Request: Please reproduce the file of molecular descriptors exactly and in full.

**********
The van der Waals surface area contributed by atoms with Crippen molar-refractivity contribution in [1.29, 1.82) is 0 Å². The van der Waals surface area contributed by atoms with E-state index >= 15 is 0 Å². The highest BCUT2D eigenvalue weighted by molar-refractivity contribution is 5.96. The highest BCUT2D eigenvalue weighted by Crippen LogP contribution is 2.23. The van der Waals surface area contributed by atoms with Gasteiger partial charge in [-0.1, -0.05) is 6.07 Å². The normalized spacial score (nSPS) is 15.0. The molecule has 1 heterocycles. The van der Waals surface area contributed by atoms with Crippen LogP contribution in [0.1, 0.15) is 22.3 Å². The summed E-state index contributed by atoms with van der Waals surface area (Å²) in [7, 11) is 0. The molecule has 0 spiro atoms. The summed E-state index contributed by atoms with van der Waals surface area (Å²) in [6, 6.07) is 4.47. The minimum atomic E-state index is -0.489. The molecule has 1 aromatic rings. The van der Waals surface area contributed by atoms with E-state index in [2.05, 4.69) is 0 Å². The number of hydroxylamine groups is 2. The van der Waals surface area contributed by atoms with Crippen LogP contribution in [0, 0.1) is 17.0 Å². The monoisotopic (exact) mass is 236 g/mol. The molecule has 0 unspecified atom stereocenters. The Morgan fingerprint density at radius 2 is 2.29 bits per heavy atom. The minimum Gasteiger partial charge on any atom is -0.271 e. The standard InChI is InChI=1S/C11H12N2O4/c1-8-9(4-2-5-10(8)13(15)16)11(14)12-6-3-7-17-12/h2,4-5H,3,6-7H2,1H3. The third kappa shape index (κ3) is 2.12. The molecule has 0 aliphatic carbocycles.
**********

The van der Waals surface area contributed by atoms with Crippen molar-refractivity contribution in [1.29, 1.82) is 0 Å². The van der Waals surface area contributed by atoms with E-state index >= 15 is 0 Å². The highest BCUT2D eigenvalue weighted by molar-refractivity contribution is 5.96. The highest BCUT2D eigenvalue weighted by Crippen LogP contribution is 2.23. The van der Waals surface area contributed by atoms with Gasteiger partial charge in [-0.1, -0.05) is 6.07 Å². The normalized spacial score (nSPS) is 15.0. The molecule has 1 heterocycles. The van der Waals surface area contributed by atoms with Crippen LogP contribution in [0.1, 0.15) is 22.3 Å². The summed E-state index contributed by atoms with van der Waals surface area (Å²) in [7, 11) is 0. The molecule has 0 spiro atoms. The summed E-state index contributed by atoms with van der Waals surface area (Å²) in [6, 6.07) is 4.47. The minimum atomic E-state index is -0.489. The molecule has 1 aromatic rings. The van der Waals surface area contributed by atoms with E-state index in [2.05, 4.69) is 0 Å². The number of hydroxylamine groups is 2. The van der Waals surface area contributed by atoms with Crippen LogP contribution in [0, 0.1) is 17.0 Å². The monoisotopic (exact) mass is 236 g/mol. The molecule has 0 unspecified atom stereocenters. The Morgan fingerprint density at radius 2 is 2.29 bits per heavy atom. The minimum Gasteiger partial charge on any atom is -0.271 e. The standard InChI is InChI=1S/C11H12N2O4/c1-8-9(4-2-5-10(8)13(15)16)11(14)12-6-3-7-17-12/h2,4-5H,3,6-7H2,1H3. The third kappa shape index (κ3) is 2.12. The molecule has 0 aliphatic carbocycles.